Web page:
My sister is a rabid fan and her reaction to the movie was "They left my two favorite parts in this movie, so I'm happy." Those parts, funny enough, had to do with the hobbits. The Merry, Eowyn, Lord of the Nazgul scene, and Sam's line when he says "I may not be able to carry the ring, but I can carry you" were enough to make her happy. Both of those parts are really important defining moments for two of the hobbits that make their return to the Shire all the more triumphant and poignant for us that have grown to love them. (Other moments like this include are Frodo with the ring at the cracks of doom and Pippin as a guard of the citadel fighting in the final battle.) These four beloved characters evolved from happy carefree eating hobbits, to brave warriors who were willing to die for the greater good. This is an amazing story! And I think that the movies told that story beautifully.

The diehard fans miss stuff. We miss intimate details about characters that we know so well...but I'm glad that the movies can't REPLACE the books. That wouldn't do at all. [Smile] I'll always have good excuse to go back and read them again.

[ December 18, 2003, 01:02 PM: Message edited by: Narnia ]

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Rhaegar The Fool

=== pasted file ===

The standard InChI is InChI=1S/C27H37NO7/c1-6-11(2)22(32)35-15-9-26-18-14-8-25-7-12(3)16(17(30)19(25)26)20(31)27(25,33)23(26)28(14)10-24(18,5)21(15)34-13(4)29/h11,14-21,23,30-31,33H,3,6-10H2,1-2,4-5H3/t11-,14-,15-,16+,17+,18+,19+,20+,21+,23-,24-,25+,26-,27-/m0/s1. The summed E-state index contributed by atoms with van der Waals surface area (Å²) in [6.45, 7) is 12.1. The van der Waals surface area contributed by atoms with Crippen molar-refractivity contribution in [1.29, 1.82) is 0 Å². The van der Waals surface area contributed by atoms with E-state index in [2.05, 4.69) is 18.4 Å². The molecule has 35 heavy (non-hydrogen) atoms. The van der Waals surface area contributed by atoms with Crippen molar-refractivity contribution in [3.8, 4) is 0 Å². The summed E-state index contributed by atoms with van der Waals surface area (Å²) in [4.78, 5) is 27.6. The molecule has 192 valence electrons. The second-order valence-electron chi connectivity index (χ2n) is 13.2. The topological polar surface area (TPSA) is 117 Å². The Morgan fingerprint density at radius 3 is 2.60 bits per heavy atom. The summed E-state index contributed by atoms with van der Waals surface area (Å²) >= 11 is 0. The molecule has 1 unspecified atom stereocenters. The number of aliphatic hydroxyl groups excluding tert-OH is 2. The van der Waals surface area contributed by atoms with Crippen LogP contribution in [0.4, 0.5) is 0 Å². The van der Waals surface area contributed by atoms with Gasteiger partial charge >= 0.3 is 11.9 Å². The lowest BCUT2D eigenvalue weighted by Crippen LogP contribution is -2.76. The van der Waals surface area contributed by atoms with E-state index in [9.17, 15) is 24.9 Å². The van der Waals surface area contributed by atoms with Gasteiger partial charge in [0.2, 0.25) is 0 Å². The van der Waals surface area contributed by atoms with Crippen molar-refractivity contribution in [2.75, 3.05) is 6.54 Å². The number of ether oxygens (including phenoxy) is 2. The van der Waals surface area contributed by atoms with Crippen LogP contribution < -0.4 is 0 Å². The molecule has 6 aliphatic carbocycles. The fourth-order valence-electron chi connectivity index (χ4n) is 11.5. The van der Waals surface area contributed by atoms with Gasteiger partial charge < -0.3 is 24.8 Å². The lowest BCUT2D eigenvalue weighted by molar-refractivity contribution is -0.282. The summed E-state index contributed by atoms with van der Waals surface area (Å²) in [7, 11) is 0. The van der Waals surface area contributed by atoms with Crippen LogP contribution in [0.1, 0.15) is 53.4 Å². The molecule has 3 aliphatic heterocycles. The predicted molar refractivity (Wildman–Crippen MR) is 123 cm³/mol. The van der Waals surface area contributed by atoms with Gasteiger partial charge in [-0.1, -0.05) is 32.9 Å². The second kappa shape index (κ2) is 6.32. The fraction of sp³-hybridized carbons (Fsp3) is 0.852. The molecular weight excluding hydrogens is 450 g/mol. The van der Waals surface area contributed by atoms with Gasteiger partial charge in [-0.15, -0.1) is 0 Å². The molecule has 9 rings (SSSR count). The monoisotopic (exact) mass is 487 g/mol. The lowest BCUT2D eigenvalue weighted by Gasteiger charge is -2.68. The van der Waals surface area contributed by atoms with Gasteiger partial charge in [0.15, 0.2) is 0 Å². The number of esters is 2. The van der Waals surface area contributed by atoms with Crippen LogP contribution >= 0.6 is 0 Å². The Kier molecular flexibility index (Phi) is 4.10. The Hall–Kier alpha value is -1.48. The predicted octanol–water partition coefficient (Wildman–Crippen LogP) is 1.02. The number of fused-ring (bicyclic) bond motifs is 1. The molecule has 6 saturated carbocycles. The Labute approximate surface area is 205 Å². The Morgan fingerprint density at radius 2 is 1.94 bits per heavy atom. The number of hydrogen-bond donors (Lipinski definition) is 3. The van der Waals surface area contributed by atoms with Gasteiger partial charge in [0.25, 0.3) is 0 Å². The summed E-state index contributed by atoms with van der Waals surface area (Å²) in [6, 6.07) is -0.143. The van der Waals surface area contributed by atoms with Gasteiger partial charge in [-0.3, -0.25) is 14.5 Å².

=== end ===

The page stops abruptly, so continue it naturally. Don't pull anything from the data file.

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Morgoth, you are as wrong and tiwsted in your realisation of what Jackson did with the films as your namesake was wiht beauty, they were good, just not good enough. And Gimli is just fine in the films, where do you get him losing his honor? The only problem I had with ROTK was the absecne of time between Pellenor and Cormallen, it made Cormallen weaker and less desperate, they didn't have time to build it.

[ December 18, 2003, 03:44 PM: Message edited by: Rhaegar The Fool ]

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David Bowles
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I agree with that... we needed more time, scenes of the army marching intercut with Frodo and Sam's journey across the smoking plains, their encounter with the orcs, etc. Even just five minutes would've worked.
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Rhaegar The Fool
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Yea, they needed just a little more tension, maybe the buring of Morgul Vale, a bit of Ithilien.
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Morgoth
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The movies where good, if they would have been called Peter Jacksonís The Lord of the rings, they where filmed beautify and of course the story was good but I personally donít feel they where changed to much in areas they didnít need to be. Gimli lost the honor he had in the books, the problem was it was never established in the films, he was just that funny little dwarf that could swing an axe. As for the elves Fricso The actually don't have the much power left there number have greatly dwindled and if suddenly they sent enough elves to make a difference to helms deep what would stop Sauron from capitalizing, in addition to other factor such as Byu put out. Ragar Who are you so come right out and say I'm wrong, all the points I made had at least some undeniable validity even if you are able to just look past them, I just figured the in a thread titled "The Lord of the Rings: What went wrong?" I would air my own opinion, just because you don't personal agree that doesn't mean it's wrong.